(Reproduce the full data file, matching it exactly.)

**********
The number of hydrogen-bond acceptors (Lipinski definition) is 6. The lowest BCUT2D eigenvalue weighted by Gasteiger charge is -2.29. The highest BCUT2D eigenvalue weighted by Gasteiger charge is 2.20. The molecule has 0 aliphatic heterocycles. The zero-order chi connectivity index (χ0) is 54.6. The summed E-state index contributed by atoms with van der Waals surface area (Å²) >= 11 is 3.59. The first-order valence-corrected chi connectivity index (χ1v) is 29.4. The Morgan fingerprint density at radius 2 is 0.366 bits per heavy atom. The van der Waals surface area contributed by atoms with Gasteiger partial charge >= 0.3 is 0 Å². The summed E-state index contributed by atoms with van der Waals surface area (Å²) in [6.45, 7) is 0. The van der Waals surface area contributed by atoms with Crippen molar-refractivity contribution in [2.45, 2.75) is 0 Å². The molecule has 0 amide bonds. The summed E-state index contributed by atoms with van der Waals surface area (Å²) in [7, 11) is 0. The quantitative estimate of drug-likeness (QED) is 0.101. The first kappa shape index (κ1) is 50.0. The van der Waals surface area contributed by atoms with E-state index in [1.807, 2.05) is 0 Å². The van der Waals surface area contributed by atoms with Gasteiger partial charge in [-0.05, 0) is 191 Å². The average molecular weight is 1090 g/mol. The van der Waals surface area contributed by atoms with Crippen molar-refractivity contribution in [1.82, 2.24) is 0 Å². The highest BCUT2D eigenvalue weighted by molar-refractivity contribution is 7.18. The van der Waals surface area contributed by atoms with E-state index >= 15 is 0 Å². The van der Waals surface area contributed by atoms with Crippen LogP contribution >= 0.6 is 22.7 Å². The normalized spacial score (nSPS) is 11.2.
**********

The number of hydrogen-bond acceptors (Lipinski definition) is 6. The lowest BCUT2D eigenvalue weighted by Gasteiger charge is -2.29. The highest BCUT2D eigenvalue weighted by Gasteiger charge is 2.20. The molecule has 0 aliphatic heterocycles. The zero-order chi connectivity index (χ0) is 54.6. The summed E-state index contributed by atoms with van der Waals surface area (Å²) >= 11 is 3.59. The first-order valence-corrected chi connectivity index (χ1v) is 29.4. The Morgan fingerprint density at radius 2 is 0.366 bits per heavy atom. The van der Waals surface area contributed by atoms with Gasteiger partial charge >= 0.3 is 0 Å². The summed E-state index contributed by atoms with van der Waals surface area (Å²) in [6.45, 7) is 0. The van der Waals surface area contributed by atoms with Crippen molar-refractivity contribution in [2.45, 2.75) is 0 Å². The molecule has 0 amide bonds. The summed E-state index contributed by atoms with van der Waals surface area (Å²) in [7, 11) is 0. The quantitative estimate of drug-likeness (QED) is 0.101. The first kappa shape index (κ1) is 50.0. The van der Waals surface area contributed by atoms with E-state index in [1.807, 2.05) is 0 Å². The van der Waals surface area contributed by atoms with Gasteiger partial charge in [-0.05, 0) is 191 Å². The average molecular weight is 1090 g/mol. The van der Waals surface area contributed by atoms with Crippen molar-refractivity contribution in [1.82, 2.24) is 0 Å². The highest BCUT2D eigenvalue weighted by molar-refractivity contribution is 7.18. The van der Waals surface area contributed by atoms with E-state index >= 15 is 0 Å². The van der Waals surface area contributed by atoms with Crippen LogP contribution >= 0.6 is 22.7 Å². The normalized spacial score (nSPS) is 11.2.